Remittances sent home by foreign workers in Saudi Arabia fell to their lowest level in four years during the second quarter of this year, according to new research.
Analysis by Jadwa Investment revealed that total remittances dropped to $8.2 billion in Q2, with the average remittances per worker declining for the second consecutive quarter.
The research note added that going forward, the introduction of expat dependency fees, which came into force in July, could lead to a rise in the number of expat dependents being repatriated and, concurrently, a rise in remittances.
About 12 million foreigners work in Saudi Arabia, doing many of the lower-paid jobs shunned by Saudi citizens. About two-thirds of Saudi workers are employed by the public sector.
The dependents’ fee is expected to raise $260 million annually and is part of Saudi Arabia's plan to fill a budget deficit due to sustained lower oil prices.
Critics have suggested the additional financial burden on expat families will make the kingdom less attractive for professionals. Authorities are also attempting to reduce the number of expats working in the kingdom by encouraging more locals to join the private sector.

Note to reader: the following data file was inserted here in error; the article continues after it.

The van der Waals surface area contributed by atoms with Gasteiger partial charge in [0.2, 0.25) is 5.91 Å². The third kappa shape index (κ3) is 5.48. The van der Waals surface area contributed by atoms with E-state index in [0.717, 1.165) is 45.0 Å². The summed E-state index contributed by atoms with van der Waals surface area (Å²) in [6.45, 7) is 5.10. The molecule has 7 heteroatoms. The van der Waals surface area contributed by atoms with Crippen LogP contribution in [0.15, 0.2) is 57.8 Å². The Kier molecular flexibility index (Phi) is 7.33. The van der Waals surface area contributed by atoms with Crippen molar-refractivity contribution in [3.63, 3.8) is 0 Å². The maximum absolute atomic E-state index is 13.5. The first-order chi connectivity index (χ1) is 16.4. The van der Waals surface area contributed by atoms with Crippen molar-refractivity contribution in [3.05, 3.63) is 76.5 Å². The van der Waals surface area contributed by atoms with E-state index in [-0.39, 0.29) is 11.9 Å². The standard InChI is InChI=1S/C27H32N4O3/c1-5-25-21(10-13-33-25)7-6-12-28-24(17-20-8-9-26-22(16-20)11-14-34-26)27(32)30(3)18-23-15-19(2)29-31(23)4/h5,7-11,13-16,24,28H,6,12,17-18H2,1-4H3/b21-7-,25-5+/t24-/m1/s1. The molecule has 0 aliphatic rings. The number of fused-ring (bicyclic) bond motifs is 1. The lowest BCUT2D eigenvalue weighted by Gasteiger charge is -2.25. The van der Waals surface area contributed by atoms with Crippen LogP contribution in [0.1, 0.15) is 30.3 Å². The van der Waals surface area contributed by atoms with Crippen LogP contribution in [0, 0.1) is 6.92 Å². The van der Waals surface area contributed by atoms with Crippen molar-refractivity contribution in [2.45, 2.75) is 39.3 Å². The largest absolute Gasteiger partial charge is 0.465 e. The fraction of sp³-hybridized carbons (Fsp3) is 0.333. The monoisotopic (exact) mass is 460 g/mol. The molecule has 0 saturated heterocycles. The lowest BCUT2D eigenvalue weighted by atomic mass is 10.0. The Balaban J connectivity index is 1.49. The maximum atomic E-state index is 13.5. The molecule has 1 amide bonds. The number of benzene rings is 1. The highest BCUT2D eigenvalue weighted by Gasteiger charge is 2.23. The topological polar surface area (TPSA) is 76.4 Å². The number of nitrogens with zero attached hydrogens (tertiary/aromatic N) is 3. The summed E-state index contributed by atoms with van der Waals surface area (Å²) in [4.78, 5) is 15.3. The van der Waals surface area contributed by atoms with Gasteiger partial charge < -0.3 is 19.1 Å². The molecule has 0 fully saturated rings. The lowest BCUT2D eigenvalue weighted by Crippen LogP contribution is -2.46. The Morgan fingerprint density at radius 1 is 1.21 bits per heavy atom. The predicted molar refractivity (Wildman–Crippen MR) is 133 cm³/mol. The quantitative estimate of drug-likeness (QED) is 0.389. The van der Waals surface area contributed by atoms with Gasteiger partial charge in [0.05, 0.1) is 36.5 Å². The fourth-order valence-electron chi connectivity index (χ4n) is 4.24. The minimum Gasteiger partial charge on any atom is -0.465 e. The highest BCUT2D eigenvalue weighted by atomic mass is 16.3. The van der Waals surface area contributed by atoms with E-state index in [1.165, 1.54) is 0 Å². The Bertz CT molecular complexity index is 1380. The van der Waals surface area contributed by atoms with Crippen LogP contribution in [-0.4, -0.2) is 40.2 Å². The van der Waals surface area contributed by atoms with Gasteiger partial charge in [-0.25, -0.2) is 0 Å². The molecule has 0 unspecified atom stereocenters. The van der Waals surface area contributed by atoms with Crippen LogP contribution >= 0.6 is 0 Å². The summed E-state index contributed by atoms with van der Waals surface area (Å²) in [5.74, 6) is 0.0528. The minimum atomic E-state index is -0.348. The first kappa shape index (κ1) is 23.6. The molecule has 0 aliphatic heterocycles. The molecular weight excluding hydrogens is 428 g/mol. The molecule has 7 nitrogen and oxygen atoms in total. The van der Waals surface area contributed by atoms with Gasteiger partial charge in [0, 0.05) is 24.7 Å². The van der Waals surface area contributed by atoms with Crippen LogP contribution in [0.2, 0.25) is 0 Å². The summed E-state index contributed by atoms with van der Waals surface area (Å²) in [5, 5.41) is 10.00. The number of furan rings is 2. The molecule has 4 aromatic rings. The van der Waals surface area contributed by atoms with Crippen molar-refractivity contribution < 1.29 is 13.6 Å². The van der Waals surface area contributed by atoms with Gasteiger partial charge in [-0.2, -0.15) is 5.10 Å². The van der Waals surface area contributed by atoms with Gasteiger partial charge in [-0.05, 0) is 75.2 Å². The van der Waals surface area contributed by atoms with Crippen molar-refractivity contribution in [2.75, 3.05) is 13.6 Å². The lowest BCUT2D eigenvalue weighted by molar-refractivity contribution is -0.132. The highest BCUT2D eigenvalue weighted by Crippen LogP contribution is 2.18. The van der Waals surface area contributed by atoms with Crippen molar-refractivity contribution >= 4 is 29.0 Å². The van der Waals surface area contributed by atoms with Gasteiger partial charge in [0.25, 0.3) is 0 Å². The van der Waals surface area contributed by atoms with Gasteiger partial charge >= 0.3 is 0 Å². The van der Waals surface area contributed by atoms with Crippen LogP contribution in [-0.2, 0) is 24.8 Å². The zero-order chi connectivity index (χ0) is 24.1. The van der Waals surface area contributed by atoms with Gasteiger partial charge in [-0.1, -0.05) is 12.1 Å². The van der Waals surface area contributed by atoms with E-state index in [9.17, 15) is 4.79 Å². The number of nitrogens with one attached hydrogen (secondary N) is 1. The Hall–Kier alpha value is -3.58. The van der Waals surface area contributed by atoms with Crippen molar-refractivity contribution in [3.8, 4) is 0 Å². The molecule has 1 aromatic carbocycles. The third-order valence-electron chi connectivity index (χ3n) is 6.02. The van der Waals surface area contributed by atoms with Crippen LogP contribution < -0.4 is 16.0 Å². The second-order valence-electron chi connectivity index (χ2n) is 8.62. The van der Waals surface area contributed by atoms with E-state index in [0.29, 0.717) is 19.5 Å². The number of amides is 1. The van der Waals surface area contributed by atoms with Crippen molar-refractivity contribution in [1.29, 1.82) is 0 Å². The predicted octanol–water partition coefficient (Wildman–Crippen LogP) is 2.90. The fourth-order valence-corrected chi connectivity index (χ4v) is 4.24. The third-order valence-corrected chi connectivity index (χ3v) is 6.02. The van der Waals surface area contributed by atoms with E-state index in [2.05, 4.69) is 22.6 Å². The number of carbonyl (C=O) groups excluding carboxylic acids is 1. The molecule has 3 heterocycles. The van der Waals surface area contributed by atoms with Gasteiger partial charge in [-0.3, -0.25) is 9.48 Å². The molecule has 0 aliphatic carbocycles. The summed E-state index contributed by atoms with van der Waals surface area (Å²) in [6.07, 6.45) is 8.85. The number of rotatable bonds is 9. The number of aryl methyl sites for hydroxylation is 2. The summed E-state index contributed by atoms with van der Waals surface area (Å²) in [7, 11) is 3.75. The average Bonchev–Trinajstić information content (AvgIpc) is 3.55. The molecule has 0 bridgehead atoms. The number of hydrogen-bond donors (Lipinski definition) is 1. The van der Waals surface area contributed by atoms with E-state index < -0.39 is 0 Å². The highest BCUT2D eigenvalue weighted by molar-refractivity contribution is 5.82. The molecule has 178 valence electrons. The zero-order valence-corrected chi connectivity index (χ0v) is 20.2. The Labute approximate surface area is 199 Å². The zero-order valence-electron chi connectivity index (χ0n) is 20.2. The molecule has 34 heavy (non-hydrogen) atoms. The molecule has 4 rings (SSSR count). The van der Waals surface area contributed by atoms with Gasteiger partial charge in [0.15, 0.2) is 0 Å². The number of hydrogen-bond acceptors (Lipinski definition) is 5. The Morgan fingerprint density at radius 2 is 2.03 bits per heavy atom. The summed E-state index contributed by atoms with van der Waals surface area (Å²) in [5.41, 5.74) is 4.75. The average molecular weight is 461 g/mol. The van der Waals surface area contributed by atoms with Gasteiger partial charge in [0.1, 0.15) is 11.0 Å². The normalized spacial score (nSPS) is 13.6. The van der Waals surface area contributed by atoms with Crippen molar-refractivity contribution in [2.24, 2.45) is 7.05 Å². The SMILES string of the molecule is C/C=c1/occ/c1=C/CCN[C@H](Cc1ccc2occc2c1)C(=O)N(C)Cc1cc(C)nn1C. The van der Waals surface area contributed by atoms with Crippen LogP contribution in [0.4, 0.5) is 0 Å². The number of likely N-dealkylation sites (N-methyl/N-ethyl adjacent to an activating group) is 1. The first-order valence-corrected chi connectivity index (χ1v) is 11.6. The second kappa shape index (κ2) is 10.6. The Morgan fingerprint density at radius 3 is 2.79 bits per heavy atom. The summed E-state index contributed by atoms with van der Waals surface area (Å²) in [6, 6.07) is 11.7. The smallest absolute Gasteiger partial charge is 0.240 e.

Research by Jadwa also showed that the Q2 balance of payments data showed the Saudi current account surplus narrowing quarter-on-quarter, but still remaining positive at $1.1 billion.
Cash withdrawals from ATMs and point of sale transactions showed a downward trend. Growth in the non-oil sector also edged downwards, albeit marginally, but remained in expansionary mode.
Central bank reserves fell to $485 billion in September. Looking ahead, the $12.5 billion international sovereign bond, issued at the end of September, should help alleviate the pressure on foreign exchange reserve withdrawals in the next few months.
Jadwa added that prices in September were down by 0.1 percent year on year, continuing the deflationary trend since the beginning of 2017.
Real estate prices improved quarter-on-quarter in Q3, but remain in the negative territory year-on-year, down 6 percent.
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